Review: The Royal We by Heather Cocks and Jessica Morgan

22875451

(source: goodreads)

After I finished watching Netflix’s drama series The Crown I was in the mood for more royalty centred media. So I picked up The Royal We, a truly excellent book written by Heather Cocks and Jessica Morgan of the fashion blog GoFugYourself. The Royal We is loosely inspired by the Prince William and Kate Middleton’s romance. The authors made the story their own by creating an alternate-universe Royal Family and having Bex be American and also somewhat less poised and media-savvy than Kate.

The edited Royal Family tree that is so essential to the world-building and feel of the novel was clearly a labour of love. Cocks and Morgan chose to keep Queen Victoria, but had her heir Albert Edward die in an assassination attempt prior to ascending the throne. In fact, Albert Edward was subject of a failed assassination attempt in real life! Albert Edward’s son Albert Victor, who in real life died of pneumonia aged twenty-eight, survives in The Royal We and thus a new Royal Family develops, the House of Lyons. This change works well to distance the reader from the idea that this is a thinly veiled retelling of Kate and Will’s relationship, allowing us to instead approach Becks and Nick on their own terms as characters whose story explores the genuine and serious problems that attend dating a royal. However, the characters who form the House of Lyons have clear parallels in the real-life House of Windsor: Prince Nicholas has a younger brother, Freddie, who is a charming scamp much like Prince Harry, their father Prince Richard has his parallel in Prince Charles, and so on, which keeps the reader from feeling overwhelmed by the large cast of characters in play.

I loved this book. It did well at getting in the usual joys of romance novels, following the growth of the female lead, her relationship with the leading man, and her relationship with her friends. But the exploration of what it would really mean to marry into royalty was so interesting to me, particularly given my initial feelings about Prince Philip’s portrayal in the Crown. The reality that Bex has to confront is that she is unlikely to be unable to have a normal job, that her life will be dictated by the Royal Family right up to what she wears and what events she attends, and that some of her friendships will be strained by the expectation of royal favours. Added to that, for most of the book Bex has to struggle with the press breathing down her neck and judging her.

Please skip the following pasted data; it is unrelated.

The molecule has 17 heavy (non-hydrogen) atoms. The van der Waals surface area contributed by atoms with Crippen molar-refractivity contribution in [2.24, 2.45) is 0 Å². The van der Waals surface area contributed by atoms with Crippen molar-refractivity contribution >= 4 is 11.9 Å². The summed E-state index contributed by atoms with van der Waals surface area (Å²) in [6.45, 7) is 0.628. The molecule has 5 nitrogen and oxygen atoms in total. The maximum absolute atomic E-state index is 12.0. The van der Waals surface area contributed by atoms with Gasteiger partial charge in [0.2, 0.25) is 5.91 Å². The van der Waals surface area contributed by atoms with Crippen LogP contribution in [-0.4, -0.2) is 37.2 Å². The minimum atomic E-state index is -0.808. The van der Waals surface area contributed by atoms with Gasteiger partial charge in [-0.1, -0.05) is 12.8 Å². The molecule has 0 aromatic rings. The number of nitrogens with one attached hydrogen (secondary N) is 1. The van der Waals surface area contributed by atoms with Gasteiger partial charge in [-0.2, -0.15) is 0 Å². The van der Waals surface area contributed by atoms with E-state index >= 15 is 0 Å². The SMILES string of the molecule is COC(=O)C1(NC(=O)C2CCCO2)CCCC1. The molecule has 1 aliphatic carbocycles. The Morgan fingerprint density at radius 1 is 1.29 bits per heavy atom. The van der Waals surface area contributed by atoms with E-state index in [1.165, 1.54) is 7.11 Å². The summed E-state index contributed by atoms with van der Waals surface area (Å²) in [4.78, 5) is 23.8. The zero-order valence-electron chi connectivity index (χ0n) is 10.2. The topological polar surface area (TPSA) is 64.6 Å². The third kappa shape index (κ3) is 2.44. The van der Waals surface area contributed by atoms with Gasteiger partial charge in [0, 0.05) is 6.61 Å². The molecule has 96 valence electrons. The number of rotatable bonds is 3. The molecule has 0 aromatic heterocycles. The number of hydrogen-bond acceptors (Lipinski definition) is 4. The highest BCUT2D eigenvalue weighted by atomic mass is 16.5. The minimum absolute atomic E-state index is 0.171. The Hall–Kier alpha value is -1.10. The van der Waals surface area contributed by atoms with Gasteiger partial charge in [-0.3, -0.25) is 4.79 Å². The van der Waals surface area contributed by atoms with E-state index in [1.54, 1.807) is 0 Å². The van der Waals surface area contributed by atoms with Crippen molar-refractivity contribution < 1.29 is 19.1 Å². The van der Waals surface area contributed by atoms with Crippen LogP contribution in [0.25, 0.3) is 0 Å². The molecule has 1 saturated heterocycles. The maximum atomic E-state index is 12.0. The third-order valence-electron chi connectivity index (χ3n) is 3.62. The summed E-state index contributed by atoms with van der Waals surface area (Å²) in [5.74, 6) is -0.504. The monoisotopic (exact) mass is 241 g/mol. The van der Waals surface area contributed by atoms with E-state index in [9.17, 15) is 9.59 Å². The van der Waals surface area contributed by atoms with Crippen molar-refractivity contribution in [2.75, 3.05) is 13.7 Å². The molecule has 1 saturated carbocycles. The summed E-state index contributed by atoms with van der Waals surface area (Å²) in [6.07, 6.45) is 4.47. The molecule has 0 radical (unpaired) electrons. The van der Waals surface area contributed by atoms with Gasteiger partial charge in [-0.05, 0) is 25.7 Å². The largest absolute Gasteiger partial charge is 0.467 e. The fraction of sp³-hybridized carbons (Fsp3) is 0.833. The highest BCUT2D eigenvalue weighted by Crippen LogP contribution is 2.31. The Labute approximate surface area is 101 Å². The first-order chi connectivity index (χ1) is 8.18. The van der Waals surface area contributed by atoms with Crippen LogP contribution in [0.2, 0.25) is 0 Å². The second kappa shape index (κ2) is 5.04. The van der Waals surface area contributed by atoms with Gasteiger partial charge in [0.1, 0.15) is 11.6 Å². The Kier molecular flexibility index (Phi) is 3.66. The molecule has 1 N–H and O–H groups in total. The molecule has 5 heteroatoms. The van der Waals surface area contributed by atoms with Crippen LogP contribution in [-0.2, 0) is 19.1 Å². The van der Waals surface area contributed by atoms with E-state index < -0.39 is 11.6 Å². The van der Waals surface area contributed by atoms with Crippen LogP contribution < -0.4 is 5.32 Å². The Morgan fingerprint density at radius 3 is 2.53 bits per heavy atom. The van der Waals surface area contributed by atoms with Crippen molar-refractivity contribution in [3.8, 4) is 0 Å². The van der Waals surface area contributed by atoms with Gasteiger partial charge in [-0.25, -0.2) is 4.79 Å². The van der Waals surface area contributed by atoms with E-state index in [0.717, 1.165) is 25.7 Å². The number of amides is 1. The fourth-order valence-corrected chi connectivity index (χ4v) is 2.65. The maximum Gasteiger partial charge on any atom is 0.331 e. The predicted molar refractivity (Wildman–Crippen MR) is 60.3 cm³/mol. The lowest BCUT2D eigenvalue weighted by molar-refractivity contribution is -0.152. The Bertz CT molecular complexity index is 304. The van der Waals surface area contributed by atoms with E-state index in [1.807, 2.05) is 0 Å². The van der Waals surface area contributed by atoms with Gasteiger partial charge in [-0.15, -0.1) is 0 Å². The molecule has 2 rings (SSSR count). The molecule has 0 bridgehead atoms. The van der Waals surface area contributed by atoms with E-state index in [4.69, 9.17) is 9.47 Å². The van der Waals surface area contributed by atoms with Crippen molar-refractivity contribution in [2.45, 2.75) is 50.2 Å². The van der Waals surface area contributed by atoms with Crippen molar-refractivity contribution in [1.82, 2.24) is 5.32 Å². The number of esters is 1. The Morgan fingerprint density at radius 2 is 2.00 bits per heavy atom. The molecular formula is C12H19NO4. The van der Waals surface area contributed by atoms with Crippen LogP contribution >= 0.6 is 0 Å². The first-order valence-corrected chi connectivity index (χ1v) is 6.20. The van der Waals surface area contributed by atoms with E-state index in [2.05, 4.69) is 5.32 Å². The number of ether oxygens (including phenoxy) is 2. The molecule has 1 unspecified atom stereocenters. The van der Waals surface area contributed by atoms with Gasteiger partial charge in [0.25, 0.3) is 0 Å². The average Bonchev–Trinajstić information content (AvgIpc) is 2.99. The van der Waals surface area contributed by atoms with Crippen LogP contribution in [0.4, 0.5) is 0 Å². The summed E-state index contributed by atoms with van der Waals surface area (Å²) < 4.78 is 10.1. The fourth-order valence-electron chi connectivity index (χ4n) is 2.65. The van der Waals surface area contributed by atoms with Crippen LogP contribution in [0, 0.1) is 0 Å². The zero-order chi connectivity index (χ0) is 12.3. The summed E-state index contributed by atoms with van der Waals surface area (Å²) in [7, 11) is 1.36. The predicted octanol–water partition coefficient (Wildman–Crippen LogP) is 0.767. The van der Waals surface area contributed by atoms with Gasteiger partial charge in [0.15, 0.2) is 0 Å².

Practically every character in this book felt rounded and believable, which is NOT something you see in most books. I loved Cilla and Gaz, their banter, their support for Bex and for Nick both separately and as a couple, and their own slow-burn background romance. Anyone would be lucky to have such great friends in real life! Bex herself is a significant portion textbook Romantic Comedy heroine, but likeable with it, and her struggles are portrayed in such an accessible way that it is impossible not to sympathise with her. The early scene where Bex runs into Nick coming out of the bathroom and drops her tampax is not quite redeemed by Bea’s analysis that the situation is ‘trite’ and Bex’s assertion that ‘it sounds like a quirky meet-awkward from act one of a romantic comedy, but it was mortifying’. When taken as part of the larger framework of Bex and Nick’s relationship though, it fits: their university relationship is based on them bonding as two ordinary individuals, both students, both occasionally getting drunk, both saying stupid things, and bonding over a love of terrible TV. Cocks and Morgan dwell long enough in the university period to make us believe in and root for the relationship before skipping forward to post-graduation and the pressures the couple faces in the outside world.

To sum up, this is an enjoyable romance populated by complex, skilfully drawn characters and supported by excellent research and world-building. 7/10

Advertisements

Leave a Reply

Fill in your details below or click an icon to log in:

WordPress.com Logo

You are commenting using your WordPress.com account. Log Out / Change )

Twitter picture

You are commenting using your Twitter account. Log Out / Change )

Facebook photo

You are commenting using your Facebook account. Log Out / Change )

Google+ photo

You are commenting using your Google+ account. Log Out / Change )

Connecting to %s